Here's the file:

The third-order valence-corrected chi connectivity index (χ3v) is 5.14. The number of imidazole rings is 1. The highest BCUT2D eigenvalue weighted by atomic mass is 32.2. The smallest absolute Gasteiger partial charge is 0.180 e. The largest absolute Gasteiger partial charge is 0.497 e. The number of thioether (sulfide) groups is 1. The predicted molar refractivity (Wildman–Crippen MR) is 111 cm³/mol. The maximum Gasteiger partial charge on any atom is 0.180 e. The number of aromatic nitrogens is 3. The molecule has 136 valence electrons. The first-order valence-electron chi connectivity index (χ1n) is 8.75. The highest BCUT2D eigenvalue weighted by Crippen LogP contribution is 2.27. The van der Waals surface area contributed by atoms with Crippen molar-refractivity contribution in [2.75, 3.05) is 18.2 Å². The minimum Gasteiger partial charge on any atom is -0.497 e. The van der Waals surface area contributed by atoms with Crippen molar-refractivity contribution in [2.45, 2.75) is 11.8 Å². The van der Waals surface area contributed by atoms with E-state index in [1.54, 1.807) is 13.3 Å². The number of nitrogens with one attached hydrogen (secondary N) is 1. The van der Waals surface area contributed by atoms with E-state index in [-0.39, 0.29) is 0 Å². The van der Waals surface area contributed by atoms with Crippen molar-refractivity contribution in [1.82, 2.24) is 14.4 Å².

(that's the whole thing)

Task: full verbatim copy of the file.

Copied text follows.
The third-order valence-corrected chi connectivity index (χ3v) is 5.14. The number of imidazole rings is 1. The highest BCUT2D eigenvalue weighted by atomic mass is 32.2. The smallest absolute Gasteiger partial charge is 0.180 e. The largest absolute Gasteiger partial charge is 0.497 e. The number of thioether (sulfide) groups is 1. The predicted molar refractivity (Wildman–Crippen MR) is 111 cm³/mol. The maximum Gasteiger partial charge on any atom is 0.180 e. The number of aromatic nitrogens is 3. The molecule has 136 valence electrons. The first-order valence-electron chi connectivity index (χ1n) is 8.75. The highest BCUT2D eigenvalue weighted by Crippen LogP contribution is 2.27. The van der Waals surface area contributed by atoms with Crippen molar-refractivity contribution in [2.75, 3.05) is 18.2 Å². The minimum Gasteiger partial charge on any atom is -0.497 e. The van der Waals surface area contributed by atoms with Crippen molar-refractivity contribution in [2.45, 2.75) is 11.8 Å². The van der Waals surface area contributed by atoms with E-state index in [1.54, 1.807) is 13.3 Å². The number of nitrogens with one attached hydrogen (secondary N) is 1. The van der Waals surface area contributed by atoms with E-state index in [-0.39, 0.29) is 0 Å². The van der Waals surface area contributed by atoms with Crippen molar-refractivity contribution in [1.82, 2.24) is 14.4 Å².